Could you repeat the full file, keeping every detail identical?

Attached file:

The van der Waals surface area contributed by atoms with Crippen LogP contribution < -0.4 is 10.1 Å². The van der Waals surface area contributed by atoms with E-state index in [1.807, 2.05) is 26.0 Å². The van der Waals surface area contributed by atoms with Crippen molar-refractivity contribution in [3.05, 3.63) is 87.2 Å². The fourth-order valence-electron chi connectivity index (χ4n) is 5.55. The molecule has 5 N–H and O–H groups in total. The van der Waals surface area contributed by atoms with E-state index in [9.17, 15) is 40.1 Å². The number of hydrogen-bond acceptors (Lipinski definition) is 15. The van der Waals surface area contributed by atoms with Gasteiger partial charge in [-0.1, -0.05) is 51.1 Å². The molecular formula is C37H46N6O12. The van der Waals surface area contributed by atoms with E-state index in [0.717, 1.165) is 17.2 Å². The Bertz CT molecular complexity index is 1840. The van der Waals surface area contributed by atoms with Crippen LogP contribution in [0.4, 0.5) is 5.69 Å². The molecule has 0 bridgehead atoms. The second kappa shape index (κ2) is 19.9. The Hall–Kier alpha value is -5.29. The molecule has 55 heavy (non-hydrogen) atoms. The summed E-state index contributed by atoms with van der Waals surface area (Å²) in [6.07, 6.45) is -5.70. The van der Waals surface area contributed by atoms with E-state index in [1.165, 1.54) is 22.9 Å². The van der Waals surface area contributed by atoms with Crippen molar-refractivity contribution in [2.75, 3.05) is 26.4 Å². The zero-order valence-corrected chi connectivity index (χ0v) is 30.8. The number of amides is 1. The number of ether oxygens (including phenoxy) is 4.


The van der Waals surface area contributed by atoms with Crippen LogP contribution < -0.4 is 10.1 Å². The van der Waals surface area contributed by atoms with E-state index in [1.807, 2.05) is 26.0 Å². The van der Waals surface area contributed by atoms with Crippen molar-refractivity contribution in [3.05, 3.63) is 87.2 Å². The fourth-order valence-electron chi connectivity index (χ4n) is 5.55. The molecule has 5 N–H and O–H groups in total. The van der Waals surface area contributed by atoms with E-state index in [9.17, 15) is 40.1 Å². The number of hydrogen-bond acceptors (Lipinski definition) is 15. The van der Waals surface area contributed by atoms with Gasteiger partial charge in [-0.1, -0.05) is 51.1 Å². The molecular formula is C37H46N6O12. The van der Waals surface area contributed by atoms with E-state index in [0.717, 1.165) is 17.2 Å². The Bertz CT molecular complexity index is 1840. The van der Waals surface area contributed by atoms with Crippen LogP contribution in [0.4, 0.5) is 5.69 Å². The molecule has 0 bridgehead atoms. The second kappa shape index (κ2) is 19.9. The Hall–Kier alpha value is -5.29. The molecule has 55 heavy (non-hydrogen) atoms. The summed E-state index contributed by atoms with van der Waals surface area (Å²) in [6.07, 6.45) is -5.70. The van der Waals surface area contributed by atoms with E-state index in [1.165, 1.54) is 22.9 Å². The van der Waals surface area contributed by atoms with Crippen molar-refractivity contribution in [2.75, 3.05) is 26.4 Å². The zero-order valence-corrected chi connectivity index (χ0v) is 30.8. The number of amides is 1. The number of ether oxygens (including phenoxy) is 4.